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Planning and Regulation
In Denmark, the local municipalities determine where wind turbines can be placed. However, there are some rules and regulations that have to be complied with, before a wind farm can be erected in the Danish landscape. The regulation related to wind turbines includes planning, building and nature protection legislation, as well as noise and grid connection regulation.
Set back distance and noise
The most central legislation on wind turbines establishes a requirement for a setback distance of 4 x total height of the wind turbine. To major roads and railways a distance of 1 x total height is required. In addition, specific noise limits determine allowable noise-levels for neighboring houses at different levels of wind speed. The noise limits are outdoors limits and must not exceed:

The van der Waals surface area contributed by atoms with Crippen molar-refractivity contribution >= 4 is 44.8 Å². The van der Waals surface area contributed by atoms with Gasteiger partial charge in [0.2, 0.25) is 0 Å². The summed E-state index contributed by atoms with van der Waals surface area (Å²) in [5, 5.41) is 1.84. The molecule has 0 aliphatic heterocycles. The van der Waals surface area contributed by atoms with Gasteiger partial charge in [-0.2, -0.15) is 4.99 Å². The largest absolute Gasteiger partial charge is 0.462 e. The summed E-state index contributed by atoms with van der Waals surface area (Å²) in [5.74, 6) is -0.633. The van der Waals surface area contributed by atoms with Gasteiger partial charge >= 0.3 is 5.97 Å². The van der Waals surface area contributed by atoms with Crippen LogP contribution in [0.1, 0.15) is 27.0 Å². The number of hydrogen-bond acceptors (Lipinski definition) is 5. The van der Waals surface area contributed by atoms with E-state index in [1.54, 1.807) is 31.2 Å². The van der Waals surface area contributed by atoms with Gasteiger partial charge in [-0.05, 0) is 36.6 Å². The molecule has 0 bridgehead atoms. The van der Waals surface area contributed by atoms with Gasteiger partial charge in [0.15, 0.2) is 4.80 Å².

• In residential areas:
39 dB (wind speeds of 8 m/s) and 37 dB (wind speeds of 6 m/s)
• Near residences in the open country:
44 dB (wind speeds of 8 m/s) and 42 dB (wind speeds of 6 m/s)
For both categories of areas the limit for low frequency noise is 20 dB. The limit for low frequency noise applies to the calculated indoor noise level at both 6 and 8 m/s wind speed.
The Danish requirements related to wind turbines normally also include a limit on the annual number of hours that neighboring houses are affected by shadow flicker from turbines. It is recommended that the calculated average of shadow hours on neighboring houses do not exceed 10 hours per year. If the shadow limit is exceeded the wind turbine owner may alternatively be required to shut down the wind turbine in critical periods. Usually, wind turbines can be fitted with meters so that the operation can be halted if the sun shines during critical periods.
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